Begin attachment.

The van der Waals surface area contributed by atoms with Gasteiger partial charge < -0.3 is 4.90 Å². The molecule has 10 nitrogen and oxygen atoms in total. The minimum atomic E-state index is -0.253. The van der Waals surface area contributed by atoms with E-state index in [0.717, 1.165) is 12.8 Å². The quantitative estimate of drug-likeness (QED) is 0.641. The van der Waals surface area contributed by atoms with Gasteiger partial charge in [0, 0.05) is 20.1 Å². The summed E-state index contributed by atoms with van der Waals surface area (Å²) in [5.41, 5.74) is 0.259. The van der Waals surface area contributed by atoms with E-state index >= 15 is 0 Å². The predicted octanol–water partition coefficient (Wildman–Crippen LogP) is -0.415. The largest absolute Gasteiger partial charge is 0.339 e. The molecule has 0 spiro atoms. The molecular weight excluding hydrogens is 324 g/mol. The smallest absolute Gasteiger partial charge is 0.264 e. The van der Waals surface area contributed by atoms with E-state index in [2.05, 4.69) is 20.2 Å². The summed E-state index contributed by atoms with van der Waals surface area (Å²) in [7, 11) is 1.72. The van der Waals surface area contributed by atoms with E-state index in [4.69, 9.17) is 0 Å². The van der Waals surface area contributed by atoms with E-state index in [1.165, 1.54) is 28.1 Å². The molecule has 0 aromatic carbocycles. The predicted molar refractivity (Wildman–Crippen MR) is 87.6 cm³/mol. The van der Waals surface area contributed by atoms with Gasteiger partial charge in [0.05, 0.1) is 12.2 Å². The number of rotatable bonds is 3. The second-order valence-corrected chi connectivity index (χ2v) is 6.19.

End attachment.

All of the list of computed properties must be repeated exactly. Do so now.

The van der Waals surface area contributed by atoms with Gasteiger partial charge < -0.3 is 4.90 Å². The molecule has 10 nitrogen and oxygen atoms in total. The minimum atomic E-state index is -0.253. The van der Waals surface area contributed by atoms with E-state index in [0.717, 1.165) is 12.8 Å². The quantitative estimate of drug-likeness (QED) is 0.641. The van der Waals surface area contributed by atoms with Gasteiger partial charge in [0, 0.05) is 20.1 Å². The summed E-state index contributed by atoms with van der Waals surface area (Å²) in [5.41, 5.74) is 0.259. The van der Waals surface area contributed by atoms with E-state index >= 15 is 0 Å². The predicted octanol–water partition coefficient (Wildman–Crippen LogP) is -0.415. The largest absolute Gasteiger partial charge is 0.339 e. The molecule has 0 spiro atoms. The molecular weight excluding hydrogens is 324 g/mol. The smallest absolute Gasteiger partial charge is 0.264 e. The van der Waals surface area contributed by atoms with E-state index in [2.05, 4.69) is 20.2 Å². The summed E-state index contributed by atoms with van der Waals surface area (Å²) in [7, 11) is 1.72. The van der Waals surface area contributed by atoms with E-state index in [4.69, 9.17) is 0 Å². The van der Waals surface area contributed by atoms with E-state index in [1.165, 1.54) is 28.1 Å². The molecule has 0 aromatic carbocycles. The predicted molar refractivity (Wildman–Crippen MR) is 87.6 cm³/mol. The van der Waals surface area contributed by atoms with Gasteiger partial charge in [0.05, 0.1) is 12.2 Å². The number of rotatable bonds is 3. The second-order valence-corrected chi connectivity index (χ2v) is 6.19.